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SERMON XXXV.

1 JOHN iv. 11.

Beloved, if God so loved us, we ought also to love one another.

A new commandment give I unto you, said our Blessed Saviour, that ye love one another. A new commandment: one that had never before been taught. Till Christ came to be the light of the world, men were in darkness and ignorance: they had wrong notions upon most matters, and especially upon this one point, namely, the conduct and the feelings which were due from one man towards another. Nature, indeed, would then, as it does now, incline men's hearts to love those who loved them, but none else and even the Jews, the favoured

and chosen people of God, were taught by their wise men to love their friends, but to hate their enemies. But when He came who spake as never man spake, when Christ came to die for our sins, and to teach us the things necessary for us to attend to before our souls can be saved, He gave us a more perfect way of righteousness: He opened our eyes to the truth: He shewed us the path of life: He taught us what we must do to be saved, not only in regard to our conduct towards God, but also in respect to our behaviour towards our fellow-creatures. He gave us the new commandment, that we must love one another. Yes, it was Christ-He who loved us poor sinners so that he bore the cross for our sakes-it was Christ who taught us that without charity we are of no value in the sight of God; and that if we cannot learn to forgive others, we must not hope to be forgiven ourselves: it was Christ our Saviour who called upon us to love one another as the children of one common Father who is in heaven: to love each other as ourselves, to be merciful as

we hope for mercy, and to do unto every living soul as we should wish to be done by. This, then, is a duty laid upon us all : a commandment given us by our only Master, Lord, and Saviour: He who gave it has best taught us how to fulfil it; and unless we do fulfil it, we cannot be His children.

To those who have not learnt to take Jesus for their Master, and to give up their weak opinions to His heavenly wisdom-to those who have not learnt to admire and to love the perfect laws of their Redeemer, but rather trust to the vanity and deceitfulness of their own stubborn hearts-this commandment, which bids us love all mankind, enemies as well as friends, to wish good and to do good to all our fellowcreatures, will always seem hard and unreasonable for we learn not these meek and charitable feelings from nature. We have within us selfishness, pride, malice, vengeance; which all lead us a very different way. Our selfishness leads us to bestow all our love upon ourselves: our pride tells us that some are beneath our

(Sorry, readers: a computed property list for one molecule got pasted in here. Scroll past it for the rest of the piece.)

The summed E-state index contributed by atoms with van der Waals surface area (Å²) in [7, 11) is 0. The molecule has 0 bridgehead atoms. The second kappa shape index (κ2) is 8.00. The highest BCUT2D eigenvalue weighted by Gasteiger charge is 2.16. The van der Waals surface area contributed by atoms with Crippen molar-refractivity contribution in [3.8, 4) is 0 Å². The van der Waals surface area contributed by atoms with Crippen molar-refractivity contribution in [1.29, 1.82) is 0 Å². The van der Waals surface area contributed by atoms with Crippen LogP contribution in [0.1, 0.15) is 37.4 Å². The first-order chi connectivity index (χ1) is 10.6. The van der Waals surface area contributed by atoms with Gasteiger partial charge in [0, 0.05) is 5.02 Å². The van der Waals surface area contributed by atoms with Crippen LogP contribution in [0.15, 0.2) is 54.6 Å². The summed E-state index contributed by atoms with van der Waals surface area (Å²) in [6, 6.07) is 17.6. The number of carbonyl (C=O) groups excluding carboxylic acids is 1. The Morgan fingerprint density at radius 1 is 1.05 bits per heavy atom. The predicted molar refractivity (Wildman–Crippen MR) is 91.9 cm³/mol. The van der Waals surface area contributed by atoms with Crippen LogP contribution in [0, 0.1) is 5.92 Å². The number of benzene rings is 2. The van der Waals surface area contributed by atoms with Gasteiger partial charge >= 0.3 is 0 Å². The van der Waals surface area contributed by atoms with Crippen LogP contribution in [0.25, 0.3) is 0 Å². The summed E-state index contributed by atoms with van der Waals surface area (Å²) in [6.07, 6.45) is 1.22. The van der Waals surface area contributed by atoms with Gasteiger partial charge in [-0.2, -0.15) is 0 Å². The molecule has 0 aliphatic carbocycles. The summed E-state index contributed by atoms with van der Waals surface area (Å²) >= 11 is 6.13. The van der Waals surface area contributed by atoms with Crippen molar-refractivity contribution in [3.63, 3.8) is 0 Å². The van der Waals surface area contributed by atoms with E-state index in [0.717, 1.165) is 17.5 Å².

notice, and that it is stooping too low to bear an injury with meekness: our malice would persuade us never to forgive an offence, and to bear a grudge against those who have offended us even without meaning it and vengeance makes us think it a sweet thing to repay with every evil that we can think of those who have done evil to us. Therefore, it is no wonder that every one who, though calling himself a Christian, is not a follower of Christ in truth, should look upon this holy commandment which He has given us to love each other, as one which is unreasonably laid upon us, and hardly to be obeyed. But they who have truly learnt to look upon the spotless Son of God as their Lord and Master-they who have faith in Jesus Christ as the Friend and Saviour of sinful men-they who have learned to put their trust in Him as the sure teacher of all that is good, the sure guide to all that is blessed and happy in this world and the nextthey who have learnt to feel that, compared with Him they are nothing, compared with His wisdom their judgment is most weak

they will find in this commandment nothing but what is easy: they will see in it nothing but what is reasonable: they will acknowledge that it is a commandment given us in mercy, like all others that we have received from God; for they will feel that it is for the good of men, in this present world, that we should have love one towards another, and that it is impossible for us to obtain the happiness of the world to come, without it.

As long as we are upon earth we must all, more or less, depend one upon another. We were made to assist and comfort one another through the short journey of life : to remove the difficulties which meet us in the way: and to lighten, as far as we may be able, the load which sin, or sorrow, or misfortune may lay upon our fellow-creatures. Yes, my brethren, we are Christians: children of one family, heirs to the same eternal kingdom. Our Blessed Master, who patiently bore the pains of the cross for us miserable men, requires of all who call themselves His disciples and followers, that they do good whenever and

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